Everything you need to know about CAASPP testing


Ritika Ghosh

In their English and US History classes, juniors take the CAASPP testing with the help of the Secure Test Browser software.

As the end of the 2021-2022 school year approaches, juniors statewide are set to take the California Assessment of Student Performance and Progress test– CAASPP for short. These state-administered tests are important not only to students but also to Amador as a whole.

“The CAASPP test was a response to the common core state standards that we adopted a number of years back. The scores assess if teachers are teaching the content they need to be teaching. We use them in that way to see if there are specific areas that we need to address, teach more thoroughly, or focus on a little bit more,” said Rebecca Teczon, an English teacher and co-head of AVHS English department. 

While CAASPP test scores do not end up on student transcripts, these tests can influence which classes students get placed in college in terms of their English level. 

“With the CAASPP, for English and math, there is also the EAP and that comes down from the state colleges. Some schools may use that for placement when you’re actually admitted to college, so it doesn’t affect admissions at all but is for placement once you get admitted,” said Teczon.

According to the California Department of Education, students have to reach or surpass the “standard met” level on the English section of the CAASPP in order to get a seal of biliteracy, 

“In the CAASPP, there is the EAP, which asks questions to students. If you pass the EAP portion, which is embedded into the CAASPP, then you can qualify for the seal of biliteracy,” said Lisa Perry, AP Language and Composition teacher.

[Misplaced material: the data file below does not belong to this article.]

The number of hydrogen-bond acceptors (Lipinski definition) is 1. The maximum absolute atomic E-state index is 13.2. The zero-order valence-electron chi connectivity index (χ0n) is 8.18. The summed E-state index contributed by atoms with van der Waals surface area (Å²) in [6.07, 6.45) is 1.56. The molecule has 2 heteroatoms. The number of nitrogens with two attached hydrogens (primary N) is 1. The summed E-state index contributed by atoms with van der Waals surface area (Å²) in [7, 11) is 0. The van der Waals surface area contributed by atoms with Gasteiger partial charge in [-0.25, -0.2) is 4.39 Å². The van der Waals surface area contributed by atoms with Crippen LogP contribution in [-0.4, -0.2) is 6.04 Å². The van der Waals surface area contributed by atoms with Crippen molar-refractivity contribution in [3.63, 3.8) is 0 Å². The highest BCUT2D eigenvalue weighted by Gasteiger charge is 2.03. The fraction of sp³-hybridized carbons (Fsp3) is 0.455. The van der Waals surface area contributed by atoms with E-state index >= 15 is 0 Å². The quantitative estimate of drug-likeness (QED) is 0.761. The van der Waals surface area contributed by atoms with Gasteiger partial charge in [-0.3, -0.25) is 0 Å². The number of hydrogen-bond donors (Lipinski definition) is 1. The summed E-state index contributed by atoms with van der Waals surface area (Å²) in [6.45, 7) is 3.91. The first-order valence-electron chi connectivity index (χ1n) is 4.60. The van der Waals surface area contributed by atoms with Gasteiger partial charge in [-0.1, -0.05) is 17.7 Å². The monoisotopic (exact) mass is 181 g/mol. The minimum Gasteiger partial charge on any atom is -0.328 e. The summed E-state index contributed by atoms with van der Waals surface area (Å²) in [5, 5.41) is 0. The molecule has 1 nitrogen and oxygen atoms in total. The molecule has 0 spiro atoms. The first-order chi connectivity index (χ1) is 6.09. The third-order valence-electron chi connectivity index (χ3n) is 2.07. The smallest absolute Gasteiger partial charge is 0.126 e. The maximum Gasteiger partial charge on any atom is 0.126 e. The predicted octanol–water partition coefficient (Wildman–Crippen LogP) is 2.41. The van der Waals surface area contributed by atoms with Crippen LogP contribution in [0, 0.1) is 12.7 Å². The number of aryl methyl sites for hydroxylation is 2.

Students who have opted out of these tests are still required to attend class as normal, but have less time during ACCESS. During the two weeks preceding Spring Break, block periods are lengthened to ninety minutes, shortening ACCESS periods to half an hour; during the week after, students are set to have two-hour block schedules every day except for Wednesday, April 13.

If a student is in a non-testing grade or has opted out of testing, they are expected to attend each of their scheduled classes. Students should remain in class for the duration of the class and the teacher may provide them direction on activities in which they can participate in order to further their academic progress,” said Vice-Principal Brandon Nelson.

Though these schedules may be inconvenient to some, there is a reason behind the lengthened block periods and shortened ACCESS periods. The extended time allows students to perform to their fullest capacity and encourages an overall positive attitude towards CAASPP testing. 

“These tests aren’t timed, but there are recommended amounts of time for each type of test. There’s the computer-adaptive test, and the recommended amount of time for that test is ninety minutes, which is why our schedule was changed last week and this week. We just wanted to make sure that students have the time they need so they don’t panic or stress while they’re taking the test,” said Teczon.